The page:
By Jennifer Finnigan, Head of Competition Law
The fact that SAA’s successive travel agency incentive schemes abused its dominance and induced travel agents to sell SAA tickets in preference to those of its competitors is old news. But its sins came back to haunt SAA last week when the Gauteng High Court awarded R554.2 million in damages to Comair Limited. Comair claimed that it had suffered damages because of SAA’s anticompetitive travel agency incentive schemes run between 1999 and 2005. The court held that it was bound by the findings of the competition authorities “that SAA’s infringing schemes induced travel agents, that would otherwise have booked passengers on domestic Comair flights, to book such passengers on domestic SAA flats, causing Comair to suffer loss of profits in respect of tickets that would otherwise have been sold on domestic Comair flights to such passengers”.
Essentially, SAA argued that its anticompetitive conduct hadn’t affected Comair’s market share and that Comair had lost market share because of other changes in the markets such as the emergence of low-cost carriers such as Kulula and the fact that passengers were increasingly buying air tickets over the Internet. Based on this argument (that SAA’s anticompetitive conduct hadn’t made any difference to Comair’s market share) SAA’s expert economist argued that Comair had not suffered any damages at all. The court reviewed the decisions of the Competition Tribunal and the Competition Appeal Court which both found that SAA’s conduct foreclosed the markets to its competitors and had an anticompetitive effect. It concluded that the “zero damages” conclusion was inconsistent with the competition authorities’ findings that SAA’s conduct was anticompetitive and foreclose its competitors from the market. It pointed out the Competition Tribunal’s reminder that exclusionary conduct is not limited to anticompetitive conduct which causes the decline of competitors but includes anticompetitive conduct which retards or constrains competitors’ expansion opportunities within the market.
For the technically minded, the court found that damages suffered equals the revenue lost by competitors as a result of a firm’s anticompetitive conduct less costs which the competitors avoided because of the last sales (in this case reduced passenger numbers).
The court had to decide over which period damages should be calculated. SAA argued that its anticompetitive conduct stopped when its incentive schemes expired, namely on 31 March 2005. Comair disagreed. It argued firstly that the incentive schemes continued until the Competition Tribunal decided that SAA’s incentive schemes were actually anticompetitive at the end of July 2005. Following European authority, it argued that anticompetitive conduct has a “lingering effect” which in this case, continued for an extra year until July 2006. The court agreed. It found that it was reasonable to assume that, it would continue to suffer damages because of SAA’s anticompetitive schemes even after those schemes ended because as a result of those schemes, SAA had acquired passengers it would not otherwise have obtained and those passengers were likely to exhibit some brand loyalty. In addition, loyalty scheme such as Voyager incentivized passengers to continue traveling with SAA. Corporate agreements may also have continued after the incentive schemes were condemned by the Tribunal.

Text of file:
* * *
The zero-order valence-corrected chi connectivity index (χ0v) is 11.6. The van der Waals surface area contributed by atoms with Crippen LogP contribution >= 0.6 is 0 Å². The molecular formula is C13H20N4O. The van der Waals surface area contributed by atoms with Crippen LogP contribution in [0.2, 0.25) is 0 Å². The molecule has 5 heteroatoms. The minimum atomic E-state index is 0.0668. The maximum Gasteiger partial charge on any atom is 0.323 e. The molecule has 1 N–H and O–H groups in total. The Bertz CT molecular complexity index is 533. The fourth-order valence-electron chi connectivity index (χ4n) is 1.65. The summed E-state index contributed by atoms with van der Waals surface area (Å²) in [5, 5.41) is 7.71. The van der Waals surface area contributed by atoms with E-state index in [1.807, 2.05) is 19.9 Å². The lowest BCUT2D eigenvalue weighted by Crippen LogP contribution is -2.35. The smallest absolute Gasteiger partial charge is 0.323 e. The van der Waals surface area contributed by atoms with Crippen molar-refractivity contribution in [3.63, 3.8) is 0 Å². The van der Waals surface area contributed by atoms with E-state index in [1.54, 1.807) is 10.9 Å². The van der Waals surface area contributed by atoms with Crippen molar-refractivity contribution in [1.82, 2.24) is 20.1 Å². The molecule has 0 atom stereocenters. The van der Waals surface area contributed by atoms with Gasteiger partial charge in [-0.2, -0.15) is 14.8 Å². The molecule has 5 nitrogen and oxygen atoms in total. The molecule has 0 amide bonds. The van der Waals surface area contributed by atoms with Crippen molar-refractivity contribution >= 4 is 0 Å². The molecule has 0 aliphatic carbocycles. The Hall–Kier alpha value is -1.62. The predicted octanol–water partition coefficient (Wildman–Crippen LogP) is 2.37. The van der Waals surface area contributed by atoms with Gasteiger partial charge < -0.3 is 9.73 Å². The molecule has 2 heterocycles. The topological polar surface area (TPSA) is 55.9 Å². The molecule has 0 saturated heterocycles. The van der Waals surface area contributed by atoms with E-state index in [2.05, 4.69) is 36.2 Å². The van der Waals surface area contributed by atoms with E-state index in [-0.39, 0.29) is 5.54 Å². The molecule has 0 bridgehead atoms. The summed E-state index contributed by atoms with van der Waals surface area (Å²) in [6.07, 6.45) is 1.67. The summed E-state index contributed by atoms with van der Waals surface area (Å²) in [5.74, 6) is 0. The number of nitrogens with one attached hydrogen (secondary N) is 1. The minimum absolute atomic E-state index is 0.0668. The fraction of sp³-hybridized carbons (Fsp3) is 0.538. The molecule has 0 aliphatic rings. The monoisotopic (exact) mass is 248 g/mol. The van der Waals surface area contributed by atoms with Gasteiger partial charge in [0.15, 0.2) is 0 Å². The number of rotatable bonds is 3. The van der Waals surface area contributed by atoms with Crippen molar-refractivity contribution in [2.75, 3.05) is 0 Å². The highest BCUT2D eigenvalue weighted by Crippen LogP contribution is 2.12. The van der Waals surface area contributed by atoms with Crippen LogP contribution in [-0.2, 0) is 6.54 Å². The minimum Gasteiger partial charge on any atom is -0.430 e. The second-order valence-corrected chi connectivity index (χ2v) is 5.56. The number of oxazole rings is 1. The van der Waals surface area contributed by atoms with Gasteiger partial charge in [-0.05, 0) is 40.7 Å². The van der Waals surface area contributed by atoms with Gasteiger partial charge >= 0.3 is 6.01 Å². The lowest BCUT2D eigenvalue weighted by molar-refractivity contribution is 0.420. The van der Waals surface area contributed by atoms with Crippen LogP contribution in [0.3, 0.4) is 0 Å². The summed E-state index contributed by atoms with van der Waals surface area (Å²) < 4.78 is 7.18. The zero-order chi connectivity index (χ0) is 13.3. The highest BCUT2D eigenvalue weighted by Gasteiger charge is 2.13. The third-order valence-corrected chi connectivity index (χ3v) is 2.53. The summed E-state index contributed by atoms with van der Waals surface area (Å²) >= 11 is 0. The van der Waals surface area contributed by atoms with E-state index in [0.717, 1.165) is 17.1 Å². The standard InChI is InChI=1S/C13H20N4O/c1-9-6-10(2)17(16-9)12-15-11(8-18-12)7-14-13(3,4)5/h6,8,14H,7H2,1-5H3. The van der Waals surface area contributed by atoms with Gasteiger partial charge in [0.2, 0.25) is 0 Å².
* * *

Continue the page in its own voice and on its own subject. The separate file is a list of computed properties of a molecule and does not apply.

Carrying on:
When calculating, Comair’s revenue but for SAA’s anticompetitive conduct, the court cautioned that “target and aspirations are not a right estimate of growth because of subjective elements and changing market dynamics”. The court also discounted historical growth as a reliable indicator of expected future growth. Against this background, the court decided not to assume that Comair’s market share would have grown during the “damages” period.
The court then considered SAA’s arguments that factors other than the anticompetitive incentive agreements accounted for Comair’s decline in the market. It concluded that Kulula serviced a market different from that of Comair and was unlikely to have reduced Comair’s market share. As more than 70% of Comair’s tickets were sold through travel agents, the emergence of the Internet bookings was unlikely to have affected Comair’s market share. Corporate contracts were likely to have been steered SAA’s way by travel agents disparate to achieve the targets required to earn SAA’s anticompetitive incentives. Against this background, the court essentially agreed with Comair’s expert and calculated its damages taking account of its market shares at the beginning and end of the “damages” period less a deduction to take account of Comair’s assumption that its market share would have grown during that period.
While the court’s judgment is largely devoted to a comparison of the technical economic arguments, its conclusion is clear, engage in anticompetitive conduct at your peril. Administrative fines have now just become the 1st part of the price to be paid for contravening the Competition Act. Damages awards are increasingly likely too…
For more information contact
Jennifer Finnigan, Head of Competition Law
+27 82 499 0522